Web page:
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When browsing a network share which contains volume mount points, said mount points disappear from the directory listing. The mount points are still accessible directly by path, just not present in the directory listing.

The machine is a Vista SP1 32 bit machine. It has a network share that contains volume mount points to the volumes of the Vista machine (created using the SetVolumeMountPoint API).

When browsing the network share from another computer (either Win7 64 bit, Win7 32 bit or Vista SP1 32 bit) using Windows Explorer the following problem occurs:

  1. First, both volume mount points called C, D appear fine.
  2. I browse into directory C and see all its contents properly.
  3. I go back to the root of the shared folder and now I only see D. C has disappeared from the directory listing.
  4. I enter D and see all its contents.
  5. Go back to the root of the shared folder and now it's empty. D disappeared as well.
  6. If I manually go to \\<path to shared folder>\C from the address bar - then all is fine and I can browse its contents (same with D).

The same issue does NOT occur when creating a similar share with volume mount points on Windows XP SP2 or SP3.

Has anyone came across this problem?
Any ideas how to work around it?

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Is there any reason not to upgrade to Vista SP2 ? –  harrymc Oct 22 '09 at 12:29
    
Unfortunately yes, since this is a client's machine and they don't wanna make a move to SP2. –  Barakando Oct 22 '09 at 13:01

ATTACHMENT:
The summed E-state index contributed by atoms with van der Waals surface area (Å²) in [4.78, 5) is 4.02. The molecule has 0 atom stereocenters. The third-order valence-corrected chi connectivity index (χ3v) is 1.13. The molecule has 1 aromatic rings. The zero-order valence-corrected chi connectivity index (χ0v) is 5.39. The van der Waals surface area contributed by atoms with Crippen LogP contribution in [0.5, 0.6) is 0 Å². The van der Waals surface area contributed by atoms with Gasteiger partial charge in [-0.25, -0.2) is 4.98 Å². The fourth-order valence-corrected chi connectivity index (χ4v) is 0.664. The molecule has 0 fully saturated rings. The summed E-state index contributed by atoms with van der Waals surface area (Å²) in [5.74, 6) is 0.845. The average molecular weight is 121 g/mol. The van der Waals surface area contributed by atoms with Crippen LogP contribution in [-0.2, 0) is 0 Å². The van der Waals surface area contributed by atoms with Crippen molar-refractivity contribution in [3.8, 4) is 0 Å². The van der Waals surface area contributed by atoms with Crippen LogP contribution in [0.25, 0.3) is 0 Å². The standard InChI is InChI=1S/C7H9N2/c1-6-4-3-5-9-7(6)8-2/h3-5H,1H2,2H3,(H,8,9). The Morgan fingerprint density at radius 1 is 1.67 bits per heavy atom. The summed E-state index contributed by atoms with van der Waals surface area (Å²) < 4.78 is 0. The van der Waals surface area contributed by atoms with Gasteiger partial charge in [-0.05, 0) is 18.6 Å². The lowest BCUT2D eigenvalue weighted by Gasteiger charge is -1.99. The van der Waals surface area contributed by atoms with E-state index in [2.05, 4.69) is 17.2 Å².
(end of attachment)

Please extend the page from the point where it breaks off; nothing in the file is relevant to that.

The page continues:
3 Answers 3

Have the same problem. Hit the Alt key go to Tools, Folder Options and the View Tab. Uncheck "Hide protected operating system files (recommended)" and the mount points will no longer disappear. Unfortunately you will have to view all files in other folders even if you prefer not to. At least until MS fixes the bug.

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This is an issue that Microsoft has confirmed. Please take a look at KB 2461645 for the solution:

http://support.microsoft.com/kb/2461645

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Never having worked with this technology, here are some suggestions I've been able to compile.

  1. Use other Microsoft technology : Directory Junctions instead of Volume Mount Points
    This will mean using directories rather than volumes, but might work better (who knows).

  2. Explore other Microsoft functions : CreateHardLink() and CreateSymbolicLink().

An interesting discussion I've found is here.
An interesting utility I've found is Link Shell Extension (LSE).

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